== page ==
75 Pages Posted: 2 Nov 2020 Last revised: 10 Jun 2021
Date Written: June 10, 2021
Benchmarking incentivizes fund managers to invest a fraction of their funds’ assets in their benchmark indices, and such demand is inelastic. We construct a measure of inelastic demand a stock attracts, benchmarking intensity (BMI), computed as its cumulative weight in all benchmarks, weighted by assets following each benchmark. Exploiting the Russell 1000/2000 cutoff, we show that changes in stocks’ BMIs instrument for changes in ownership of benchmarked investors. The resulting demand elasticities are low. We document that both active and passive fund managers buy additions to their benchmarks and sell deletions. Finally, an increase in BMI lowers future stock returns.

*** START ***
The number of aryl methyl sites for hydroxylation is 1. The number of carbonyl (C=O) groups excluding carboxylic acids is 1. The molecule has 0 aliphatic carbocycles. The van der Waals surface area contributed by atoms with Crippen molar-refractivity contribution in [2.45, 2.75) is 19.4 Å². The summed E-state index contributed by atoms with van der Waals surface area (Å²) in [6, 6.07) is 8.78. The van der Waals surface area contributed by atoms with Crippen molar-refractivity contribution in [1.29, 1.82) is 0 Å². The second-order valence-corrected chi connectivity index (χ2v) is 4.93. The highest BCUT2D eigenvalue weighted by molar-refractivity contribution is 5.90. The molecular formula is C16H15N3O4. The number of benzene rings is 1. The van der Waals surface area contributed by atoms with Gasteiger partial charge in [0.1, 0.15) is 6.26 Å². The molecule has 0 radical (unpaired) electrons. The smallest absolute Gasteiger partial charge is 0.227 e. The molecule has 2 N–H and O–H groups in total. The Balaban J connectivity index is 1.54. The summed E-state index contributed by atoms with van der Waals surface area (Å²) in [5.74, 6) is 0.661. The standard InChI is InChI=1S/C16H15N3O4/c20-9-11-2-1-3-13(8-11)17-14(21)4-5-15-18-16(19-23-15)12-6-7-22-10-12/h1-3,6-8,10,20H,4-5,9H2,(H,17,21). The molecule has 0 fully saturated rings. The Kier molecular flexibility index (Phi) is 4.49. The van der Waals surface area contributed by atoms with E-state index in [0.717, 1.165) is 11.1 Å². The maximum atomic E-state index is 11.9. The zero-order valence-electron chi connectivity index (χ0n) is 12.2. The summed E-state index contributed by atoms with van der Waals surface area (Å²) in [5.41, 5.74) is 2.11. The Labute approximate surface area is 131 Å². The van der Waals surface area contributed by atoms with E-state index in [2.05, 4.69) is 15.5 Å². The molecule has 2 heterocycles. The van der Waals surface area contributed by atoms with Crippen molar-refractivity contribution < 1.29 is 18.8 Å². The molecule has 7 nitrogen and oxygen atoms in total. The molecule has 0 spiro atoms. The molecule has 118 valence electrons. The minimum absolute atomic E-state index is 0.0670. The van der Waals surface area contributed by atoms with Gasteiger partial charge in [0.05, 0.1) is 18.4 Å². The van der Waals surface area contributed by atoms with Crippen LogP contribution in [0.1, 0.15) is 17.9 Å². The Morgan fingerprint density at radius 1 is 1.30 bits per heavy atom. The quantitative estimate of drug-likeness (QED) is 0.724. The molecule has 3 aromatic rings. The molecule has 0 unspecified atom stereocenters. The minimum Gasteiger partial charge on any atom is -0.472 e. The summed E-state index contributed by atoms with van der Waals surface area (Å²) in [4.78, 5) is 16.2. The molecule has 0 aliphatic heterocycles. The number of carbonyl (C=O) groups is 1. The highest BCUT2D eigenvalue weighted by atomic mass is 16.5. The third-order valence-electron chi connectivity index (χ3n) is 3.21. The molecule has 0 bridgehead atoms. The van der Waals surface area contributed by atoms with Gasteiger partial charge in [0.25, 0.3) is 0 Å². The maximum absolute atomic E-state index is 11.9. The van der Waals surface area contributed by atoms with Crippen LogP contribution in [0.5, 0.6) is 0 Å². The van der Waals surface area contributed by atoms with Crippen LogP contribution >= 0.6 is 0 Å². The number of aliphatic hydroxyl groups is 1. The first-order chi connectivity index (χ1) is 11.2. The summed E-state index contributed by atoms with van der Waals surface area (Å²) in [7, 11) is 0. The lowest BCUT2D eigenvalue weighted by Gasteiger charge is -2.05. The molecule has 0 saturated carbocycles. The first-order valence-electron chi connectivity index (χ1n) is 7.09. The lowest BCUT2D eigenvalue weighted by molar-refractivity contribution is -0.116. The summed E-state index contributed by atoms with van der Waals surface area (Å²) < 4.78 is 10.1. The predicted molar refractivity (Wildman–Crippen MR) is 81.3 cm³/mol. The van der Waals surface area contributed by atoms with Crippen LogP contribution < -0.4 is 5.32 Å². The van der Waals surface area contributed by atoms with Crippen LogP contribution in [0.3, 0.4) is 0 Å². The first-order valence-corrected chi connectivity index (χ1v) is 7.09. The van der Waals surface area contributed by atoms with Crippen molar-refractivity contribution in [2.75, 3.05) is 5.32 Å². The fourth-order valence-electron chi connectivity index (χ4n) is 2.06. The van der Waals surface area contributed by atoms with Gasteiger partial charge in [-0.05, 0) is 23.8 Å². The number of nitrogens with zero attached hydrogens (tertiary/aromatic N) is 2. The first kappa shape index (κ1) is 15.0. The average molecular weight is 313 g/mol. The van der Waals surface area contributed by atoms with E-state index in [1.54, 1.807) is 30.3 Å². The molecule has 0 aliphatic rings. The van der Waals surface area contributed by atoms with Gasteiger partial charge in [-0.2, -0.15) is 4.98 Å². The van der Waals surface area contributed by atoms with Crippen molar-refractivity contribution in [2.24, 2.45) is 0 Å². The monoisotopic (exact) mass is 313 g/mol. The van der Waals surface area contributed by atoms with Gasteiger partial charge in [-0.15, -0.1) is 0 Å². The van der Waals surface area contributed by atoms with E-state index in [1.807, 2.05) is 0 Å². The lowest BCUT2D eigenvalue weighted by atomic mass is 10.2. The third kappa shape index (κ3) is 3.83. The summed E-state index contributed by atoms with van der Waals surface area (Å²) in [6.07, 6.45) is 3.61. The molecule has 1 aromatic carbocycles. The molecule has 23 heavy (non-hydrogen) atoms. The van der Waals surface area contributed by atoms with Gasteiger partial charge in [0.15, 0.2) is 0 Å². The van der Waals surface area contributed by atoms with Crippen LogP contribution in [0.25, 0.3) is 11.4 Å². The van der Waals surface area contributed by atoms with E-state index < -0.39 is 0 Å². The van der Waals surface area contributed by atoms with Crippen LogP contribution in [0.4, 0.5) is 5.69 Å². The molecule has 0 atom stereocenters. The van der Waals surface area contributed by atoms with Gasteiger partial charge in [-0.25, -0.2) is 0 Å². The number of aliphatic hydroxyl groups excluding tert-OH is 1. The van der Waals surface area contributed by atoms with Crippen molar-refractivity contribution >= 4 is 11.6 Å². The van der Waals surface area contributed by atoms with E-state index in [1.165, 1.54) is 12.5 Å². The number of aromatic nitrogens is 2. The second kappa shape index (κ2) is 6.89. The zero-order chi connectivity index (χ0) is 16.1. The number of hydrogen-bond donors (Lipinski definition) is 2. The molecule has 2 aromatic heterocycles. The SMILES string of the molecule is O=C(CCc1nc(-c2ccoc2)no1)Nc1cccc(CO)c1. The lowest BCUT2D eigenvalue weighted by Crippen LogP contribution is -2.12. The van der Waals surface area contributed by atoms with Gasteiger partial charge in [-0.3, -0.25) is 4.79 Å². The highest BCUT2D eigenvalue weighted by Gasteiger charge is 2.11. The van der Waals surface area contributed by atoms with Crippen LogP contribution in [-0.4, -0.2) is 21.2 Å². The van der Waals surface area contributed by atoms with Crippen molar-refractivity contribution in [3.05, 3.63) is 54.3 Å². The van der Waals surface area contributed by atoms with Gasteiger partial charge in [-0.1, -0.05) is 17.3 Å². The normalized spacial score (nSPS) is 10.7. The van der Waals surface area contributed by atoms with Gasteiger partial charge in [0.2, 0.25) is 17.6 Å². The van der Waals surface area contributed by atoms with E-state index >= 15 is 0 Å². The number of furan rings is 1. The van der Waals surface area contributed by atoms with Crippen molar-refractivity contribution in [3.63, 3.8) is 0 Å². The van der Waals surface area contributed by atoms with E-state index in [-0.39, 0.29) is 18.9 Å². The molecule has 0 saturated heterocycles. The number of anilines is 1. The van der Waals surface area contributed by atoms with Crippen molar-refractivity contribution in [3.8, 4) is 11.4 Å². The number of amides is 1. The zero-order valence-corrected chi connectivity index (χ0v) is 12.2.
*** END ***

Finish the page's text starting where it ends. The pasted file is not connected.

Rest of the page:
Keywords: Benchmark, preferred habitat, index effect, demand elasticity, mutual funds, Russell cutoff
JEL Classification: G11, G12
Suggested Citation: Suggested Citation